While I think the people with $5 million homes on the Lake are rich, I think your friend shows meaningful familiarity with wealth when she draws a higher line for the truly rich than most people do
I made the mistake of referring to someone she knew with a $5 million dollar house near Lac Leman as being “rich”.
The Genevoise turned up her nose at this idea, and suggested that he was nothing but “un petit riche” or “un poseur”. In order to be *vraiment riche* she assured me, you needed a minimum of *at least* $50 to $100 million.
His neighbor considered paying cash for his house, but was able to borrow $4 mill at 6%, and invest it in his business and get a 10% return
I started to object to this (where does that leave the homeless, the unemployed, should they even be allowed to exist?) but I decided there was no point in pursuing the conversation.
I agree with both you and your Genevoise friend. I’ve been amazed at how many people in the U.S., from those with tens of millions of dollars in assets down to much of the middle class, conflate their interests with those of the ultra rich. A more divided society is sometimes a good thing.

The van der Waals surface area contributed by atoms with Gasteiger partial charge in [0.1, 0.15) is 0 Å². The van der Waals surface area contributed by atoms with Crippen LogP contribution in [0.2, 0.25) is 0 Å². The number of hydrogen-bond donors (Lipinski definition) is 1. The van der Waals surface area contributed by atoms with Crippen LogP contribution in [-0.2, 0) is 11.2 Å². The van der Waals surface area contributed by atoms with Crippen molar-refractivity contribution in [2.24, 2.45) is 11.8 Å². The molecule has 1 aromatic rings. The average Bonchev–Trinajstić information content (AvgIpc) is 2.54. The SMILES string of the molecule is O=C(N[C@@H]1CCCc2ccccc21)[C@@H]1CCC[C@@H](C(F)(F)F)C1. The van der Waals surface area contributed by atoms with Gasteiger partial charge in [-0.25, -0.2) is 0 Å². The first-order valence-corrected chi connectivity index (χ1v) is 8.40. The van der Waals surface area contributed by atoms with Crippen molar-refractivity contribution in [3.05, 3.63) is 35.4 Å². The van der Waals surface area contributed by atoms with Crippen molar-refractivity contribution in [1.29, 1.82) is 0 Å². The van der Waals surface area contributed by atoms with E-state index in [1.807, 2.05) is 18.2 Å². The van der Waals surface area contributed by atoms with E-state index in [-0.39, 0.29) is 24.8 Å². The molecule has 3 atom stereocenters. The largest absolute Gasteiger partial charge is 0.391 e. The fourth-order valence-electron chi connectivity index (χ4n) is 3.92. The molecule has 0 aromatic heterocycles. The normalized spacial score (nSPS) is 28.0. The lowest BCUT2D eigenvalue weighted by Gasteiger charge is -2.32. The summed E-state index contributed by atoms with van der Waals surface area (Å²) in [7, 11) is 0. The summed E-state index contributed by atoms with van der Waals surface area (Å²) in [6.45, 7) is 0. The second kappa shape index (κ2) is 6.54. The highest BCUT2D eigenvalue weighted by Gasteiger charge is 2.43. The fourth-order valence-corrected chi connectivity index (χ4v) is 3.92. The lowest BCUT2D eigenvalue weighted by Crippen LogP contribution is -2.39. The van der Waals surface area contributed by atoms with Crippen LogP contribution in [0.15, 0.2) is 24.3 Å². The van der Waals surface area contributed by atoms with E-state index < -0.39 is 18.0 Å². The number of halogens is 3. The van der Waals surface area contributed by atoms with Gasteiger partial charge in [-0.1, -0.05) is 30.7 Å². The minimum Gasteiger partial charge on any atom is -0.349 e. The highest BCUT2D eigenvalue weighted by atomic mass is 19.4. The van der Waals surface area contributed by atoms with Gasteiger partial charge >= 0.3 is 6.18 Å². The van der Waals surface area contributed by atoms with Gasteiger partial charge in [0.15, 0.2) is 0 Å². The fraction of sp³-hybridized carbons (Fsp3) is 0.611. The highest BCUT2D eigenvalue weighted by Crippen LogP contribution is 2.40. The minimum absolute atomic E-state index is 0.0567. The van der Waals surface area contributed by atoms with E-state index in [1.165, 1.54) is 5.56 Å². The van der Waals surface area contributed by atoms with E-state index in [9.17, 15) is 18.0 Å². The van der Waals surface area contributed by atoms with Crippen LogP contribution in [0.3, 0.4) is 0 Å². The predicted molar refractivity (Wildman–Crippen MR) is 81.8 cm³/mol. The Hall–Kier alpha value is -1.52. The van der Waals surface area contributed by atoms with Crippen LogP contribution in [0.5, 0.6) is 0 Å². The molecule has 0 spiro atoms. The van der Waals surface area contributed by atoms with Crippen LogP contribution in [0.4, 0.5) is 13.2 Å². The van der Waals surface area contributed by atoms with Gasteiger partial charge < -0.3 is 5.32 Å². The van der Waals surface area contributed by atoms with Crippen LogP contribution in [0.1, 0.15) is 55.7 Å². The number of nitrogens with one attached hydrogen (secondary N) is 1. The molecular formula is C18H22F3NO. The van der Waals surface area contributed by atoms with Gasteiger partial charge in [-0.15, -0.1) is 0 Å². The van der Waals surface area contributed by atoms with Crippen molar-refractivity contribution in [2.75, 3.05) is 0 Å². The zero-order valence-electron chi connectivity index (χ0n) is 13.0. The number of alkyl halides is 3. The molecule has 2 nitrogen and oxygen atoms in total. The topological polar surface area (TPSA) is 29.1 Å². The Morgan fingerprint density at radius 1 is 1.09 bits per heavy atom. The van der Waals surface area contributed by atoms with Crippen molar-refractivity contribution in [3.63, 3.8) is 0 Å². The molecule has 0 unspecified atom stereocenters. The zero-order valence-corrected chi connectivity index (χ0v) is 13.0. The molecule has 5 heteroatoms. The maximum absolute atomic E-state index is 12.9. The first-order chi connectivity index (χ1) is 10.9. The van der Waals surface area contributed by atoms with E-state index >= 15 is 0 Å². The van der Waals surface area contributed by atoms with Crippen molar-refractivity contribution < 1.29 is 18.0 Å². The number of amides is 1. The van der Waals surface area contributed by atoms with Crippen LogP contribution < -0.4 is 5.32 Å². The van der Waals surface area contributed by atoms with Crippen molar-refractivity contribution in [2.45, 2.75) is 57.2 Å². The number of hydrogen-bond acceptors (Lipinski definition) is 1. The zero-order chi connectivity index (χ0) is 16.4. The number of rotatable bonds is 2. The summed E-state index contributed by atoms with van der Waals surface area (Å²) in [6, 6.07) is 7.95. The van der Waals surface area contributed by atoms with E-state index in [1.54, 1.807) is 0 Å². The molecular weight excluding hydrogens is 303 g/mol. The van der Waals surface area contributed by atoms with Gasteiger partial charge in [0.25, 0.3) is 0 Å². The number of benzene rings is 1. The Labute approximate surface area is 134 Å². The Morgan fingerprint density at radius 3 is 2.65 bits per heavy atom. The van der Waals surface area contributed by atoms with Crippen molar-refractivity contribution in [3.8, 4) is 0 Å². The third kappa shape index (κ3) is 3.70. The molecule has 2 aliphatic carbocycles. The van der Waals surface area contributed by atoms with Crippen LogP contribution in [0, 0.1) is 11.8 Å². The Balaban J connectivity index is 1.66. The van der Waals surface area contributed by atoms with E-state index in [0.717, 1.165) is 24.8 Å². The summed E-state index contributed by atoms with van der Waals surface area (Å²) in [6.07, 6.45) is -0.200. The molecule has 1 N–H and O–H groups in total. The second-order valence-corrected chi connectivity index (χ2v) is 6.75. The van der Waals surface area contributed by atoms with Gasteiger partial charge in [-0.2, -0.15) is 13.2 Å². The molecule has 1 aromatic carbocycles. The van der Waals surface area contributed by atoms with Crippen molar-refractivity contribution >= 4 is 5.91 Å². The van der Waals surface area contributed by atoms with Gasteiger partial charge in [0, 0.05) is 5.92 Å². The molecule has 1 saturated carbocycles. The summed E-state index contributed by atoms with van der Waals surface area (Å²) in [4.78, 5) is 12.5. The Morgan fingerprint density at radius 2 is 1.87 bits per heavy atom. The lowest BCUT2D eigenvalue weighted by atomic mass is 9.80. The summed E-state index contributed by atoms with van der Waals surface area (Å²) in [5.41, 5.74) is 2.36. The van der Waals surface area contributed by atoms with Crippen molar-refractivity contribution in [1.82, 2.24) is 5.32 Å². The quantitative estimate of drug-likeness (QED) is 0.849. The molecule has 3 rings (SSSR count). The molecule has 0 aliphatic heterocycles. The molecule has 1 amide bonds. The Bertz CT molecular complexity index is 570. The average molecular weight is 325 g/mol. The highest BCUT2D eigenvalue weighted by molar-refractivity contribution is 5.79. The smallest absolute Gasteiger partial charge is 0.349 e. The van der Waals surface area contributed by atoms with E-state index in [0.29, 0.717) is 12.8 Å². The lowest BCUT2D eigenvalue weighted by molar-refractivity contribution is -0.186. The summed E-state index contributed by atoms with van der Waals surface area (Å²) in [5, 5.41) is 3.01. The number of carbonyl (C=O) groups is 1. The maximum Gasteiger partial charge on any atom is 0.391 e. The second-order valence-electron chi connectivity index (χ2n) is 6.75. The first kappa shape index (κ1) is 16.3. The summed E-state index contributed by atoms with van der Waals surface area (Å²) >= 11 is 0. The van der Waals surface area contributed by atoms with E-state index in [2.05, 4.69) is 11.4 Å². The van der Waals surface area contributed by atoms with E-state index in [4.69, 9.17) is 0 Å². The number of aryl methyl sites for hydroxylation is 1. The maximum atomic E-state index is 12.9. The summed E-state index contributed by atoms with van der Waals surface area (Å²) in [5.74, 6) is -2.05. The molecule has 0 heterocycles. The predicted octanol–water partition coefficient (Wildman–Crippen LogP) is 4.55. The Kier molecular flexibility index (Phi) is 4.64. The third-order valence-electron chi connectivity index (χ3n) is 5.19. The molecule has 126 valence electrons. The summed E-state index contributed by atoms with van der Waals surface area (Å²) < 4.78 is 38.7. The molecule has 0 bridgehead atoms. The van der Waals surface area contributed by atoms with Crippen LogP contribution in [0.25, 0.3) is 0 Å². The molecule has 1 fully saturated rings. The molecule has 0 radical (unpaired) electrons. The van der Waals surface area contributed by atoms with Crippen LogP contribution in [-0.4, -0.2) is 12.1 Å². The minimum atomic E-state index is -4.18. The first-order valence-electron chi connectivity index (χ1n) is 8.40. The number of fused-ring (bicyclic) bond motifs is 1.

Hmmm, I’m afraid you misunderstood my post. I never said this Genevoise was a friend of mine, merely someone I happened to have a brief conversation with, although not nearly brief enough, as far as I’m concerned.
And I was trying to convey her sense of snobbism, entitlement and superiority in referring to someone with a $5 million home as “un petit riche” (a little rich) and “un poseur” (a poser). As if only someone with $50 to $100 million was worthy of her respect.
Personally I find the snobbism of this attitude to be appalling and reprehensible, but it seems to be quite common among those who are “truly rich”, as you put it, or merely aspiring to that category, the “posers”, as Richard Cameron refers to them. (más…)